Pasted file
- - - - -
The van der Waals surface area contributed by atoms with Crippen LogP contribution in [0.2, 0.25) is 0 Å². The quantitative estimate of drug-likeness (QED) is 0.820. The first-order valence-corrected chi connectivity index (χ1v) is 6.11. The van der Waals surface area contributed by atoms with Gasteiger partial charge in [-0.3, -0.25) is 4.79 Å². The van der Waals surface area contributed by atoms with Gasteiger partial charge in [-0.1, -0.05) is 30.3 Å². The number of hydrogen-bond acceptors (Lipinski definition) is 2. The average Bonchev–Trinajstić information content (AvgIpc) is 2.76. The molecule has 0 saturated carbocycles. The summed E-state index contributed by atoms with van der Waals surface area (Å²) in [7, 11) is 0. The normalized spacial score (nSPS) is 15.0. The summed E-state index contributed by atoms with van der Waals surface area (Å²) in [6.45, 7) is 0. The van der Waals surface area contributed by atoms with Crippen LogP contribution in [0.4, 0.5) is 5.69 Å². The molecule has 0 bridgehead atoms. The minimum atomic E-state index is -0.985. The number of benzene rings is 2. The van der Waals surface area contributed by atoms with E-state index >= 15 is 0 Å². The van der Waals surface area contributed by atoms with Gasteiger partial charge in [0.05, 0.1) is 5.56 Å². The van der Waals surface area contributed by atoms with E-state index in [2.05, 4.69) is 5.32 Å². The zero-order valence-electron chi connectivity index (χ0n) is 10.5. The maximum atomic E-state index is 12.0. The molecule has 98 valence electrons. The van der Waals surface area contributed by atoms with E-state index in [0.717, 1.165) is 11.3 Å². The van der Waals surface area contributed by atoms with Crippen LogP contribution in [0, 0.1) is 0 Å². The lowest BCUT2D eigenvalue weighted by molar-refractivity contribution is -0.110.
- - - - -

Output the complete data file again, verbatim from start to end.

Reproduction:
The van der Waals surface area contributed by atoms with Crippen LogP contribution in [0.2, 0.25) is 0 Å². The quantitative estimate of drug-likeness (QED) is 0.820. The first-order valence-corrected chi connectivity index (χ1v) is 6.11. The van der Waals surface area contributed by atoms with Gasteiger partial charge in [-0.3, -0.25) is 4.79 Å². The van der Waals surface area contributed by atoms with Gasteiger partial charge in [-0.1, -0.05) is 30.3 Å². The number of hydrogen-bond acceptors (Lipinski definition) is 2. The average Bonchev–Trinajstić information content (AvgIpc) is 2.76. The molecule has 0 saturated carbocycles. The summed E-state index contributed by atoms with van der Waals surface area (Å²) in [7, 11) is 0. The normalized spacial score (nSPS) is 15.0. The summed E-state index contributed by atoms with van der Waals surface area (Å²) in [6.45, 7) is 0. The van der Waals surface area contributed by atoms with Crippen LogP contribution in [0.4, 0.5) is 5.69 Å². The molecule has 0 bridgehead atoms. The minimum atomic E-state index is -0.985. The number of benzene rings is 2. The van der Waals surface area contributed by atoms with E-state index >= 15 is 0 Å². The van der Waals surface area contributed by atoms with Gasteiger partial charge in [0.05, 0.1) is 5.56 Å². The van der Waals surface area contributed by atoms with E-state index in [2.05, 4.69) is 5.32 Å². The zero-order valence-electron chi connectivity index (χ0n) is 10.5. The maximum atomic E-state index is 12.0. The molecule has 98 valence electrons. The van der Waals surface area contributed by atoms with E-state index in [0.717, 1.165) is 11.3 Å². The van der Waals surface area contributed by atoms with Crippen LogP contribution in [0, 0.1) is 0 Å². The lowest BCUT2D eigenvalue weighted by molar-refractivity contribution is -0.110.